Paul Revere Williams-designed building with connections to the early development of Westwood Village
By Sam Catanzaro
Los Angeles City Council is considering awarding the Kelly Music Building located in Westwood Village Historic-Cultural Monument status.
Located on the west side of Westwood Boulevard, between Weyburn Avenue and Kinross Avenue in Westwood Village, the building has connections to the early development of Westwood Village. It was completed in 1930, just one year after Westwood Village officially opened in 1929.
The Kelly Music Building was one of the earliest commercial architectural commissions by beloved architect Paul Revere Williams.
Paul Revere Williams was born in Los Angeles in 1894. He studied at the Polytechnic High School, then Los Angeles School of Art and Design, and the University of Southern California. Williams received his architectural license in 1921, making him the only licensed African American architect west of the Mississippi. He worked for several noted, local architects from 1914-1924. In the early 1920s, he won national awards for his small house designs, and in 1957, Williams was inducted as the AIA’s first African-American fellow. He became well known for his modern interpretations of the period revival styles that were popular at the time. Williams had a prolific architectural career, spanning from about 1915 until his retirement in 1974, during which time he designed many large estates throughout Los Angeles. Currently, there are 17 Los Angeles Historic-Cultural Monuments that were designed in whole or in part by Williams.
According to the LA Cultural Heritage Commission, the Kelly Music Building “exemplifies significant contributions to the broad cultural, economic or social history of the Westside in association with the early development of Westwood Village by the Janss Corporation. Although the development of the tract started in 1922, it was not until December 1927 that the Janss Investment Corporation announced the development of a planned commercial district, Westwood Village, and it launched two years later.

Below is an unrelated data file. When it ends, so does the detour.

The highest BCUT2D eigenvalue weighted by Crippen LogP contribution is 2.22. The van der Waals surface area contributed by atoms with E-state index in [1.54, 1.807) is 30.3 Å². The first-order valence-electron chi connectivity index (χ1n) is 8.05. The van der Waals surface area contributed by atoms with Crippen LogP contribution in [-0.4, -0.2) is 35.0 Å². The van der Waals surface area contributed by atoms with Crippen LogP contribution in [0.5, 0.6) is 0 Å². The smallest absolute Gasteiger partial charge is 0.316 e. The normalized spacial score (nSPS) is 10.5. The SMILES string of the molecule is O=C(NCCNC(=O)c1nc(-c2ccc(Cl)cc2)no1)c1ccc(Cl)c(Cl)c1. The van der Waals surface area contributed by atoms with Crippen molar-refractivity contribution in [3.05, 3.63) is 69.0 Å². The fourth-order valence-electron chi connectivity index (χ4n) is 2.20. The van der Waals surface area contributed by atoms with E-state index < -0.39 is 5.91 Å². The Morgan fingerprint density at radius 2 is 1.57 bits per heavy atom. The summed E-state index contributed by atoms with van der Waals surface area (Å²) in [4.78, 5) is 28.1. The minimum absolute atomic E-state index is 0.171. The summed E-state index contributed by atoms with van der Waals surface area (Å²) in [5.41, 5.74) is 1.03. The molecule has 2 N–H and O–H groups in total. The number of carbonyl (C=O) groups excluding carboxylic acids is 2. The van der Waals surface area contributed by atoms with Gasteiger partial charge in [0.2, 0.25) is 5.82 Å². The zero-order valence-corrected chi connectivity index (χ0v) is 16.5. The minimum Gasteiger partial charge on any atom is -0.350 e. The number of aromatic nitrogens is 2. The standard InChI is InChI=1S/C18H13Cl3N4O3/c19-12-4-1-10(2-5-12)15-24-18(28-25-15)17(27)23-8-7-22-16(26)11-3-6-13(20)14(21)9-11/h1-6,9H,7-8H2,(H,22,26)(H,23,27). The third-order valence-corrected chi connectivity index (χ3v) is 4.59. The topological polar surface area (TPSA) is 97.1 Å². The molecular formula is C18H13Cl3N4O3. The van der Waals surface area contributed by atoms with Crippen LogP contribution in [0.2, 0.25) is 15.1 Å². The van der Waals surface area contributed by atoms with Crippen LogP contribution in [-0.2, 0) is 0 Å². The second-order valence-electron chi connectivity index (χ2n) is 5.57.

“These styles complemented the Italian and Romanesque architecture of the adjacent university campus. Constructed in 1930, the subject property represents the end of the first wave of development in Westwood Village.”LA Cultural Heritage Commission
“To ensure that the identity of Westwood Village remained a cohesive, unified complex, the Janss company implemented design guidelines for building exteriors that extended to a loosely defined range of Mediterranean styles. These styles complemented the Italian and Romanesque architecture of the adjacent university campus. Constructed in 1930, the subject property represents the end of the first wave of development in Westwood Village, at which time the Janss Corporation shifted their focus from the sale of property to the development of land,” the commission wrote, going on to say the building remains “an excellent example of a commercial building in the Mediterranean Revival architectural style. The building’s arched entrance doorways, arcade, balcony, and decorative metal grille work are all reflective of the style.”
The motion to award the Kelly Music Building Historic-Cultural Monument status is currently in the LA City Council Planning and Land Use Management Committee.